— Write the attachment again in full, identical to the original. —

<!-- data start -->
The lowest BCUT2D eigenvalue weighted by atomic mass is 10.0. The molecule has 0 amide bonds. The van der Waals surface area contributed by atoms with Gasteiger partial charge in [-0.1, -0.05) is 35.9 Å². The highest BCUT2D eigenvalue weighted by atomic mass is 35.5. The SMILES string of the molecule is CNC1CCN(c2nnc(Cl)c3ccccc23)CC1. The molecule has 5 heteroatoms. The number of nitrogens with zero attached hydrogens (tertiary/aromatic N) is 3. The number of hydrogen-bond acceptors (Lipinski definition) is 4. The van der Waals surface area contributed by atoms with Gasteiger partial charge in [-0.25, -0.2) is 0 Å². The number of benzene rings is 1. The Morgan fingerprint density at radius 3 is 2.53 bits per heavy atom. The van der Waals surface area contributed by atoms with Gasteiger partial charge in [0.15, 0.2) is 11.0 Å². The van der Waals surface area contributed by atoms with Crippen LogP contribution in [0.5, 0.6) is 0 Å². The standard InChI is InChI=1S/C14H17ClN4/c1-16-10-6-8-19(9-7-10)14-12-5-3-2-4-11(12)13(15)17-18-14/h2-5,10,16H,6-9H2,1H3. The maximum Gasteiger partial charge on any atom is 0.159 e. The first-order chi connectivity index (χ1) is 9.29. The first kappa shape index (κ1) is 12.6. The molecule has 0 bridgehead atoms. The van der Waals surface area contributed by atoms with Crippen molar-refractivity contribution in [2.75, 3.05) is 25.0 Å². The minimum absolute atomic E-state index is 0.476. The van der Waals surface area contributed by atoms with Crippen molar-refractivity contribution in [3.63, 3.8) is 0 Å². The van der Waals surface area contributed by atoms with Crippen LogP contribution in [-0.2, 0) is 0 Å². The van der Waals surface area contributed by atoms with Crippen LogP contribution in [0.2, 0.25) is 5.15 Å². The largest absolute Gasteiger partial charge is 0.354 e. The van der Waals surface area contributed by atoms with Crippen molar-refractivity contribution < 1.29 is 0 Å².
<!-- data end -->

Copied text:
The lowest BCUT2D eigenvalue weighted by atomic mass is 10.0. The molecule has 0 amide bonds. The van der Waals surface area contributed by atoms with Gasteiger partial charge in [-0.1, -0.05) is 35.9 Å². The highest BCUT2D eigenvalue weighted by atomic mass is 35.5. The SMILES string of the molecule is CNC1CCN(c2nnc(Cl)c3ccccc23)CC1. The molecule has 5 heteroatoms. The number of nitrogens with zero attached hydrogens (tertiary/aromatic N) is 3. The number of hydrogen-bond acceptors (Lipinski definition) is 4. The van der Waals surface area contributed by atoms with Gasteiger partial charge in [-0.25, -0.2) is 0 Å². The number of benzene rings is 1. The Morgan fingerprint density at radius 3 is 2.53 bits per heavy atom. The van der Waals surface area contributed by atoms with Gasteiger partial charge in [0.15, 0.2) is 11.0 Å². The van der Waals surface area contributed by atoms with Crippen LogP contribution in [0.5, 0.6) is 0 Å². The standard InChI is InChI=1S/C14H17ClN4/c1-16-10-6-8-19(9-7-10)14-12-5-3-2-4-11(12)13(15)17-18-14/h2-5,10,16H,6-9H2,1H3. The maximum Gasteiger partial charge on any atom is 0.159 e. The first-order chi connectivity index (χ1) is 9.29. The first kappa shape index (κ1) is 12.6. The molecule has 0 bridgehead atoms. The van der Waals surface area contributed by atoms with Crippen molar-refractivity contribution in [2.75, 3.05) is 25.0 Å². The minimum absolute atomic E-state index is 0.476. The van der Waals surface area contributed by atoms with Crippen molar-refractivity contribution in [3.63, 3.8) is 0 Å². The van der Waals surface area contributed by atoms with Crippen LogP contribution in [-0.2, 0) is 0 Å². The van der Waals surface area contributed by atoms with Crippen LogP contribution in [0.2, 0.25) is 5.15 Å². The largest absolute Gasteiger partial charge is 0.354 e. The van der Waals surface area contributed by atoms with Crippen molar-refractivity contribution < 1.29 is 0 Å².